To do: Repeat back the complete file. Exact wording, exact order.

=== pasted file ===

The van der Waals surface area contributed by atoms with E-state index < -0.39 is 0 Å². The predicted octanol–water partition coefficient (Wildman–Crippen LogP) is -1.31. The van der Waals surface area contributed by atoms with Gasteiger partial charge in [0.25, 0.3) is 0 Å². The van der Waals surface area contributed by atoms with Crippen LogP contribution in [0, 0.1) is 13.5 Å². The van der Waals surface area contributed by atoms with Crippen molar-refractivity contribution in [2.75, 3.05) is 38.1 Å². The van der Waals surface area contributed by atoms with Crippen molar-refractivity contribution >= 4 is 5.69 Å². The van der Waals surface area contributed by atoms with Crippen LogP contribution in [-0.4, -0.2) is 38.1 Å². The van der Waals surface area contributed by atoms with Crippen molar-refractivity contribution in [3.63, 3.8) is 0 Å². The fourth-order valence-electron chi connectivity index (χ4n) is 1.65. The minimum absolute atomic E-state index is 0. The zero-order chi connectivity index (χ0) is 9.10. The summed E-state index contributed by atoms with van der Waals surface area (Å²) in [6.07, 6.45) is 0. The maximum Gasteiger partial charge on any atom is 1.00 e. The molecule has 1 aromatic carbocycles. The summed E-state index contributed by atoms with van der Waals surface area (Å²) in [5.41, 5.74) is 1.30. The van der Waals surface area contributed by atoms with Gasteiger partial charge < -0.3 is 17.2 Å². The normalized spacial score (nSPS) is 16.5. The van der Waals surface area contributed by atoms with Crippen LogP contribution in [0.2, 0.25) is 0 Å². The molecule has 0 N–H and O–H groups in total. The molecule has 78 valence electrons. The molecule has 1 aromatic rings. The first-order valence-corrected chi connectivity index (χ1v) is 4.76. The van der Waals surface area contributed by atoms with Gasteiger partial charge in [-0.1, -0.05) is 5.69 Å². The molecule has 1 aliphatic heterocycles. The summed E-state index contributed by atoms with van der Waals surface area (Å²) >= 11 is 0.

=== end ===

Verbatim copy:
The van der Waals surface area contributed by atoms with E-state index < -0.39 is 0 Å². The predicted octanol–water partition coefficient (Wildman–Crippen LogP) is -1.31. The van der Waals surface area contributed by atoms with Gasteiger partial charge in [0.25, 0.3) is 0 Å². The van der Waals surface area contributed by atoms with Crippen LogP contribution in [0, 0.1) is 13.5 Å². The van der Waals surface area contributed by atoms with Crippen molar-refractivity contribution in [2.75, 3.05) is 38.1 Å². The van der Waals surface area contributed by atoms with Crippen molar-refractivity contribution >= 4 is 5.69 Å². The van der Waals surface area contributed by atoms with Crippen LogP contribution in [-0.4, -0.2) is 38.1 Å². The van der Waals surface area contributed by atoms with Crippen molar-refractivity contribution in [3.63, 3.8) is 0 Å². The fourth-order valence-electron chi connectivity index (χ4n) is 1.65. The minimum absolute atomic E-state index is 0. The zero-order chi connectivity index (χ0) is 9.10. The summed E-state index contributed by atoms with van der Waals surface area (Å²) in [6.07, 6.45) is 0. The maximum Gasteiger partial charge on any atom is 1.00 e. The molecule has 1 aromatic carbocycles. The summed E-state index contributed by atoms with van der Waals surface area (Å²) in [5.41, 5.74) is 1.30. The van der Waals surface area contributed by atoms with Gasteiger partial charge < -0.3 is 17.2 Å². The normalized spacial score (nSPS) is 16.5. The van der Waals surface area contributed by atoms with Crippen LogP contribution in [0.2, 0.25) is 0 Å². The molecule has 0 N–H and O–H groups in total. The molecule has 78 valence electrons. The molecule has 1 aromatic rings. The first-order valence-corrected chi connectivity index (χ1v) is 4.76. The van der Waals surface area contributed by atoms with Gasteiger partial charge in [-0.1, -0.05) is 5.69 Å². The molecule has 1 aliphatic heterocycles. The summed E-state index contributed by atoms with van der Waals surface area (Å²) >= 11 is 0.